“If this work is so plentiful, we’ll make sure that you have well trained, safe people to do this,” Callahan said.

Asked whether enough Connecticut workers will be properly trained to fill all the pipeline construction jobs, Esty said it was a question the administration was asking as well. He credited the union with working to get its members up to speed, but he said there are a whole set of other “training opportunities” that Connecticut workers will need to quickly master for the project.

Esty said he wants to make sure in-state workers are “on the fast-track” through the necessary training. Asked whether a shortage of qualified workers could slow the 10-year project, he said “there’s people out there” to do the work.

“The question is whether they are Connecticut people or whether you end up with out-of-state contractors. I want to make sure that it is in-state residents that are getting the benefit of this infrastructure investment,” he said.

Nate Brown, Local 478’s referral manager and government relations director, said the union was confident its members would be prepared for the expansion projects.

“The majority of the heavy equipment operators we have now are ready to do this kind of work,” he said. “Our focus is going to be making sure Connecticut residents are out here doing this work.”

Tags: , , , , ,

Share this story with others.

Share | |


(6) Archived Comments

posted by: art vandelay | November 19, 2013  8:44pm

art vandelay

Nine Hundred Miles and Two Hundred Eighty Thousand “potential” customers.  Sounds great on paper Right!!!.  WRONG.  The problem comes in converting customers from oil to gas heat.  The average cost to convert a single family home from oil to gas is $13,000.00.  I have gas on my street.  Yankee Gas will gladly extend a service line into my house for free. The out of pocket conversion fee for me is $13,000.00.  I doubt if there will be any takers at that price.  In my case there is no return on investment.  Tax incentives or interest free loans will not do the trick either.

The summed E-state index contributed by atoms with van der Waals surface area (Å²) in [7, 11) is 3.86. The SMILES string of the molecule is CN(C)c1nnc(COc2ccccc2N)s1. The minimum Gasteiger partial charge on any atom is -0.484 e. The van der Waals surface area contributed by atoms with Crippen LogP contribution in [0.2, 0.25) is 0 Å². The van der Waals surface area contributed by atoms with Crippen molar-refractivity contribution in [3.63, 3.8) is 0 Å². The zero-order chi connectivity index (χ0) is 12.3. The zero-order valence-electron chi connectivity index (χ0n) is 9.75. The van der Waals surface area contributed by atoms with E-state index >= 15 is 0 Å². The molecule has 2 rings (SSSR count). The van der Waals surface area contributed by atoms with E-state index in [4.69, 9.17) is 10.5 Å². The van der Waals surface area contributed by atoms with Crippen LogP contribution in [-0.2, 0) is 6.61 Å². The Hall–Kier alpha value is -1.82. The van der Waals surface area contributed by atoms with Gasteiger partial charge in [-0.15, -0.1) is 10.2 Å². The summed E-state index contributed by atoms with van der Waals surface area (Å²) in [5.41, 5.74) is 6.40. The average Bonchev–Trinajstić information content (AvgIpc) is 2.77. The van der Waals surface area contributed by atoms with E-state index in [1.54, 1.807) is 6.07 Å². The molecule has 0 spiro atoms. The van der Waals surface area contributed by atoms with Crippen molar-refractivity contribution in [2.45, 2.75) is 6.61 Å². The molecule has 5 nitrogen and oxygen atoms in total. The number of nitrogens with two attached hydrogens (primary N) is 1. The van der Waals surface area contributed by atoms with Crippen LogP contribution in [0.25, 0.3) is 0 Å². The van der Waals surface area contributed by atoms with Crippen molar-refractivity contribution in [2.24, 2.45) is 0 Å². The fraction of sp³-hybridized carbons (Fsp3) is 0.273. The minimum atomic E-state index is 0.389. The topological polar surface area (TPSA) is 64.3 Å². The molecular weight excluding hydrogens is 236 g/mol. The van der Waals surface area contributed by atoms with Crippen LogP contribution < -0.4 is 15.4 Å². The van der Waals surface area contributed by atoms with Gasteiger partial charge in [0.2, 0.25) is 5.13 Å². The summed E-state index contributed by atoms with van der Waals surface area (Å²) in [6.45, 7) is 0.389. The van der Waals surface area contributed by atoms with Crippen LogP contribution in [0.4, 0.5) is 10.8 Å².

posted by: dano860 | November 19, 2013  11:46pm

Well here is the first play in the re-election game plan. Dannel has the ball and these guy’s are his defense team.
It’s going to be a long and interesting game.

posted by: art vandelay | November 20, 2013  12:33am

art vandelay

To dano88,
Let’s just home Barry O offers Malloy an Ambassadorship to Iceland or Greenland.

posted by: Stan Muzyk | November 20, 2013  12:21pm

Gov. Dannel Malloy is shrewdly reinforcing his hold on the state union vote—which is an indication that he will run for reelection. The cost of doing business in Connecticut will remain sky-high as long as Malloy and his legislative Democratic supporting cronies get the vote. It’s no wonder our state is in massive debt—as he do not have a businessman, only an elected taxpayer-bleeding politician as our leader. It’s no wonder Malloy rival’s Pres. Barack Obama’s 37% job approval rating today.  Malloy leads by example of the same failing policies as his presidential idol.

posted by: JAM | November 20, 2013  12:36pm

Without more pipeline capacity into the State,there isn’t the existing supply to serve all these new lines. What’s Malloy’s plan to get more gas into the State? All these lines won’t do anything if there’s no gas to fill them.

posted by: Stan Muzyk | November 20, 2013  1:35pm

As I have no gas on my street, this is one issue I don’t have to worry about.  However if I had gas available—the $13,000 conversion cost quoted by Art Vandelay would turn me off.

Social Networks We Use

Connecticut Network


Our Partners

Sponsored Messages